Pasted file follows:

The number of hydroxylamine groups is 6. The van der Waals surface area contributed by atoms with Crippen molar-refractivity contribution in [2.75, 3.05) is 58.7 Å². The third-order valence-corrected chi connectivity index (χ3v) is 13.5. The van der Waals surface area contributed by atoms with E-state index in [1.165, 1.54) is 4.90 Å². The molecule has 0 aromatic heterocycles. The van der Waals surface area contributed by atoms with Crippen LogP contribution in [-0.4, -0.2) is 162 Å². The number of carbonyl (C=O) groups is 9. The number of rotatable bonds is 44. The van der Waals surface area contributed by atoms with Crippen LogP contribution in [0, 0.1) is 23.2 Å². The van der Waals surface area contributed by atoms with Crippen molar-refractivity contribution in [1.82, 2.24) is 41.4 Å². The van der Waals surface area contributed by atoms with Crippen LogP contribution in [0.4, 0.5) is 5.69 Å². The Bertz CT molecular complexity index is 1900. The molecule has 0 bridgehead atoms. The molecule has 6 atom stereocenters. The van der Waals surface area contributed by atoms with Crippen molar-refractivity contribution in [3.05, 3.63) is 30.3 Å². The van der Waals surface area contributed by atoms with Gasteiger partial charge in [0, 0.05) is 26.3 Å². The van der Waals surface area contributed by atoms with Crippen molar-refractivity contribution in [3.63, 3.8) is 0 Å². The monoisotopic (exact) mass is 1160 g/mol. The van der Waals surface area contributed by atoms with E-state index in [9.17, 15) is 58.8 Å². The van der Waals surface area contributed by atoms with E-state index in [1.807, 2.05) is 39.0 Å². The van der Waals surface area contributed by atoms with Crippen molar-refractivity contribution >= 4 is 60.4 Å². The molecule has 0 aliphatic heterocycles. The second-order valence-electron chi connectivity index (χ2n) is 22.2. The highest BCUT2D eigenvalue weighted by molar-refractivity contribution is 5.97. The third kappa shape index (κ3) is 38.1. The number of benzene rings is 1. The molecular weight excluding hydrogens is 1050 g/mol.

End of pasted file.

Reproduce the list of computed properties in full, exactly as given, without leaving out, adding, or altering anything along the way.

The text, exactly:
The number of hydroxylamine groups is 6. The van der Waals surface area contributed by atoms with Crippen molar-refractivity contribution in [2.75, 3.05) is 58.7 Å². The third-order valence-corrected chi connectivity index (χ3v) is 13.5. The van der Waals surface area contributed by atoms with E-state index in [1.165, 1.54) is 4.90 Å². The molecule has 0 aromatic heterocycles. The van der Waals surface area contributed by atoms with Crippen LogP contribution in [-0.4, -0.2) is 162 Å². The number of carbonyl (C=O) groups is 9. The number of rotatable bonds is 44. The van der Waals surface area contributed by atoms with Crippen LogP contribution in [0, 0.1) is 23.2 Å². The van der Waals surface area contributed by atoms with Crippen molar-refractivity contribution in [1.82, 2.24) is 41.4 Å². The van der Waals surface area contributed by atoms with Crippen LogP contribution in [0.4, 0.5) is 5.69 Å². The Bertz CT molecular complexity index is 1900. The molecule has 0 bridgehead atoms. The molecule has 6 atom stereocenters. The van der Waals surface area contributed by atoms with Crippen molar-refractivity contribution in [3.05, 3.63) is 30.3 Å². The van der Waals surface area contributed by atoms with Gasteiger partial charge in [0, 0.05) is 26.3 Å². The van der Waals surface area contributed by atoms with Crippen molar-refractivity contribution in [3.63, 3.8) is 0 Å². The monoisotopic (exact) mass is 1160 g/mol. The van der Waals surface area contributed by atoms with E-state index in [9.17, 15) is 58.8 Å². The van der Waals surface area contributed by atoms with E-state index in [1.807, 2.05) is 39.0 Å². The van der Waals surface area contributed by atoms with Crippen molar-refractivity contribution >= 4 is 60.4 Å². The molecule has 0 aliphatic heterocycles. The second-order valence-electron chi connectivity index (χ2n) is 22.2. The highest BCUT2D eigenvalue weighted by molar-refractivity contribution is 5.97. The third kappa shape index (κ3) is 38.1. The number of benzene rings is 1. The molecular weight excluding hydrogens is 1050 g/mol.